The influence of experience and personality on the perception, liking, and intake of spicy foods

Open Access
Byrnes, Nadia K
Graduate Program:
Food Science
Doctor of Philosophy
Document Type:
Date of Defense:
September 30, 2014
Committee Members:
  • John E Hayes, Dissertation Advisor/Co-Advisor
  • John E Hayes, Committee Chair/Co-Chair
  • Kathleen Loralee Keller, Committee Member
  • Joshua D Lambert, Committee Member
  • Stephen Jeffrey Wilson, Committee Member
  • experts
  • chemesthesis
  • sorting
  • perceptual mapping
  • individual differences
  • sensation seeking
  • sensitivity to punishment
  • mBART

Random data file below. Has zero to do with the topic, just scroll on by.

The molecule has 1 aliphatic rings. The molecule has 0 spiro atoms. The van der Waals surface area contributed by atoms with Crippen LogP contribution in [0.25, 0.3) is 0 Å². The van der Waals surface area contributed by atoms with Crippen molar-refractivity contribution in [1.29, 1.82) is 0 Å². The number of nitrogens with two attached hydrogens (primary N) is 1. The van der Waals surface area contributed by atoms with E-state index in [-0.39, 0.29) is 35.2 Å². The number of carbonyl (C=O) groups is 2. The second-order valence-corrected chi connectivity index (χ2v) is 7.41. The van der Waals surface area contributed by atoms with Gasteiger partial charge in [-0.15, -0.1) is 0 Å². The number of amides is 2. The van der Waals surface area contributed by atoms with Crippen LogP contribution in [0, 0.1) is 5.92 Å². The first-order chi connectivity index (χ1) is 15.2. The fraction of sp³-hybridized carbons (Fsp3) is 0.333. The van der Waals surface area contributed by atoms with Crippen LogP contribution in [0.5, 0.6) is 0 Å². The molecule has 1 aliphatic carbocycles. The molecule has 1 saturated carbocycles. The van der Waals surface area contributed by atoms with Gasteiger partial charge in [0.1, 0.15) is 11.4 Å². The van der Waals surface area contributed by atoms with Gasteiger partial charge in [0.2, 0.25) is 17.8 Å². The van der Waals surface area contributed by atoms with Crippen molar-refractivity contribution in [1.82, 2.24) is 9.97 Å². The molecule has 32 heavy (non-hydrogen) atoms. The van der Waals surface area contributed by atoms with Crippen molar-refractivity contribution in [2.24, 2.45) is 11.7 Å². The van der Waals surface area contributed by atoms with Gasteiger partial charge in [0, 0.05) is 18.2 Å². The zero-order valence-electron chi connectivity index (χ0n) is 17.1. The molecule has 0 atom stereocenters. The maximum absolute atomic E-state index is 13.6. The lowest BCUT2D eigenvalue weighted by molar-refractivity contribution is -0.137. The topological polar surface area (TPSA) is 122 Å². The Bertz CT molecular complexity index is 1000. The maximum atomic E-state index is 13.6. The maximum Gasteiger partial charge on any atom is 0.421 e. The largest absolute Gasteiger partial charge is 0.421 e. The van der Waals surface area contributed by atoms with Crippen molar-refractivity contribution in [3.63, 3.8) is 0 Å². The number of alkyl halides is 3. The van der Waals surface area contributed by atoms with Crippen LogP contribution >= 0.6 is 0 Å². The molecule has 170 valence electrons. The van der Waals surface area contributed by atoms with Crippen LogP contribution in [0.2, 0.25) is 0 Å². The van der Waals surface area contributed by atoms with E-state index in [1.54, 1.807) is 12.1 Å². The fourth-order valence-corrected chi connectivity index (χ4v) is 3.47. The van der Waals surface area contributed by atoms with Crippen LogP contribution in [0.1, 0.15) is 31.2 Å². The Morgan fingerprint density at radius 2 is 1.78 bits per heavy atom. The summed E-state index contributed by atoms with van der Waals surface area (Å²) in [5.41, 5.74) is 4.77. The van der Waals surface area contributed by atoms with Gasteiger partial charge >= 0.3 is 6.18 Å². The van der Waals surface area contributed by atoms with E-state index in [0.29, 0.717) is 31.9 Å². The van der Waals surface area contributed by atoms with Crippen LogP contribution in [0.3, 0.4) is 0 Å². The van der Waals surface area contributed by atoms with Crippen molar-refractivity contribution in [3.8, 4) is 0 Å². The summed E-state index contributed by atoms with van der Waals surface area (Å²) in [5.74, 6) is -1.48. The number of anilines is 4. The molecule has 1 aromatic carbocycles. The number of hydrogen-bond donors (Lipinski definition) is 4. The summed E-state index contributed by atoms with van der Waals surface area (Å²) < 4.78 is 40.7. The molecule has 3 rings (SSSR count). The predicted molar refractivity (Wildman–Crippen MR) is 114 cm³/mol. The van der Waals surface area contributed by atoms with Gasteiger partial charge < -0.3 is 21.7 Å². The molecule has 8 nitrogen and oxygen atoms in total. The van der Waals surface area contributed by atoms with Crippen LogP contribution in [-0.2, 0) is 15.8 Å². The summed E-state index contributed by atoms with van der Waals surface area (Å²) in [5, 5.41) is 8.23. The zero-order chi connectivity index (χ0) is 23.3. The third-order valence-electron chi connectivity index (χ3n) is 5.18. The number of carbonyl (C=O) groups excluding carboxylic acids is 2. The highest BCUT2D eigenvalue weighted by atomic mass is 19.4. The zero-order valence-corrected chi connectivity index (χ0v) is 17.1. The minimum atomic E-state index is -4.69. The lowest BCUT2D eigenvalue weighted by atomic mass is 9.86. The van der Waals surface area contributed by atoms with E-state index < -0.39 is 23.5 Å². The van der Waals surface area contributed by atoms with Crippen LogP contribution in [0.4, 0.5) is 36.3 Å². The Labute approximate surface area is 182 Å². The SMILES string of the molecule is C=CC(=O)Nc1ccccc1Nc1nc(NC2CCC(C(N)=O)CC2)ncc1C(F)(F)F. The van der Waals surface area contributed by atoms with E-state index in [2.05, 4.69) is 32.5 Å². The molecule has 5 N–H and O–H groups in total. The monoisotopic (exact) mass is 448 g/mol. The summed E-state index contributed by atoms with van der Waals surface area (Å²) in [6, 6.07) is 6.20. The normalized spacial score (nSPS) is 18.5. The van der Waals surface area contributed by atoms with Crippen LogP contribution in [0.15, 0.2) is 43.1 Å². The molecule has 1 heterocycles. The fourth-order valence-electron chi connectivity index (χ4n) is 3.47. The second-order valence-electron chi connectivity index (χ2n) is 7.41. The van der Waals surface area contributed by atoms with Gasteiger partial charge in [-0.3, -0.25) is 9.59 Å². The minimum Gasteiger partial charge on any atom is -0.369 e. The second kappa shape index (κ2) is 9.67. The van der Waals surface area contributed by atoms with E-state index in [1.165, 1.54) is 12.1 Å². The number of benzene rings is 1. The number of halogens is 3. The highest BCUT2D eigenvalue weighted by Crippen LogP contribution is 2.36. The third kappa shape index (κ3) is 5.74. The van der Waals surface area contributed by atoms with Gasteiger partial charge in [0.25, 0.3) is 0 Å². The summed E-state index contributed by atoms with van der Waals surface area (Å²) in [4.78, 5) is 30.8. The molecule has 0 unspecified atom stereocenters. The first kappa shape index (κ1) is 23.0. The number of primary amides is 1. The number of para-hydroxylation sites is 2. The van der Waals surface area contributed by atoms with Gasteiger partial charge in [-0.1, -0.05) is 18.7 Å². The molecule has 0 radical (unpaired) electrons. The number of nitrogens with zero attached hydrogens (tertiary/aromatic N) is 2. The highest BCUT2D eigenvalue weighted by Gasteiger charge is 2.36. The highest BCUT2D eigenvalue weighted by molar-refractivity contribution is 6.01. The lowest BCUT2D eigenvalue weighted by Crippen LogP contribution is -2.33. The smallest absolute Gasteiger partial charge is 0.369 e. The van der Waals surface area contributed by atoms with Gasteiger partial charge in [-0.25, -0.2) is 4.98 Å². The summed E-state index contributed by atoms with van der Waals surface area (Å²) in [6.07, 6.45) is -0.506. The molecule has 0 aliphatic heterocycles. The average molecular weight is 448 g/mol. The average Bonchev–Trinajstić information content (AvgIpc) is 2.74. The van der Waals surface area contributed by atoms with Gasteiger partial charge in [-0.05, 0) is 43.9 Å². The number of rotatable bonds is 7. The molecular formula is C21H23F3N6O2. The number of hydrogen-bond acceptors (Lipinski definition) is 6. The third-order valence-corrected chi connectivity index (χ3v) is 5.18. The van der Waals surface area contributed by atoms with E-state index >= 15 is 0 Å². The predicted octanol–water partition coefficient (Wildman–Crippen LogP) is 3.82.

Chemesthetic sensations, such as the burning/stinging sensation elicited by capsaicin, the pungent compound in chili peppers, can be very polarizing. While these sensations can act a deterrent to consuming spicy foods for some individuals, for others, these compounds are immensely enjoyable and a key driver in their liking of certain foods. This dissertation explored the variables that influence perception of these compounds as well as the variables that influence liking and ultimately intake of spicy foods. First, we developed a free sorting technique with appropriate methodological considerations so that we could use this method to explore perception of chemesthetic compounds. Utilizing this method, we showed that training, whether through a formal culinary program (Culinary Institute of America, Hyde Park, NY) or through informal experiential learning, significantly influences the perception of chemesthetic compounds. While the sorting of these stimuli follows a biological basis for the most part, experiential learning and formal training altered the way that participants use language to describe these stimuli. Experts and naïve assessors with high scores on the Food Involvement Scale (FIS) showed more lexical richness surrounding these sensations, using significantly more descriptors to describe the sensations that they perceived. However, individuals in these cohorts tended to use these words more idiosyncratically than the naïve assessors that had low FIS scores. Only formal training however significantly influenced the way that study participants conducted to the sorting task. The expert assessors generated perceptual map configurations that were significantly different from both the cohort of naïve assessors with high Food Involvement scores and the cohort of naïve assessors with low Food Involvement scores, reflecting a possible shift in the perception of these sensations or a shift in the way the assessors with formal training attended to the sorting task. The second portion of this dissertation focuses on the variables that influence liking and intake of spicy foods. Chapter four shows strong empirical evidence for the relationships between personality and liking of spicy foods that were previously hypothesized by Rozin and colleagues. While there was no measurable effect of desensitization in this study, individuals with high scores on Arnett’s Inventory of Sensation Seeking and the Sensitivity to Reward subscale of the Sensitivity to Punishment and Sensitivity to Reward Questionnaire showed higher liking of spicy foods than individuals with low scores on either of these personality measures. Extending on these findings, chapter five explores the nature of these relationships in a superset of individuals using moderation models. We observed limited moderation by personality on both the relationship between perceived burning/stinging intensity of a sampled capsaicin stimulus and the liking of spicy foods and the relationship between liking and intake of spicy foods. However, we did observe differences between men and women that suggest that there may be divergent mechanisms driving the intake of spicy foods in men and women. In women, the personality trait Sensation Seeking showed stronger effects on liking and intake of spicy foods, possibly reflecting a stronger biological reward and motivation for women. In men, Sensitivity to Reward showed stronger effects on liking and intake of spicy foods, suggesting that the social rewards may be more salient to drive the consumption of spicy foods in men. In chapter six we utilized a range of different personality measures to explore the possible divergent mechanism between Sensation Seeking and Sensitivity to Reward. A number of related personality constructs, including sensation seeking, impulsivity, and reward sensitivity, associate with behaviors that have been hypothetically linked with the enjoyment of eating spicy foods such as gambling, risky sexual behavior, and risky driving practices. While these personality traits are related, they are each multidimensional traits that associate with these behaviors to different extents. We employed a range of personality measures, both self-report and behavioral measures, to explore the relationships between personality and liking of spicy foods in a larger context. We observed that Sensation Seeking and Sensitivity to Reward show significant associations with the intake of spicy foods but only Sensation Seeking shows significant associations with measures of liking of sampled and remembered spicy foods. We suggest that these two personality constructs, while related, tap different dimensions of spicy food intake. Based on these data, we propose that Sensation Seeking may act through liking of spicy foods in influence intake of spicy foods, possibly reflecting a biological or intrinsic motivation for consuming spicy foods while Sensitivity to Reward acts through different mechanisms, possibly reflecting more of an extrinsic motivation for the intake of spicy foods.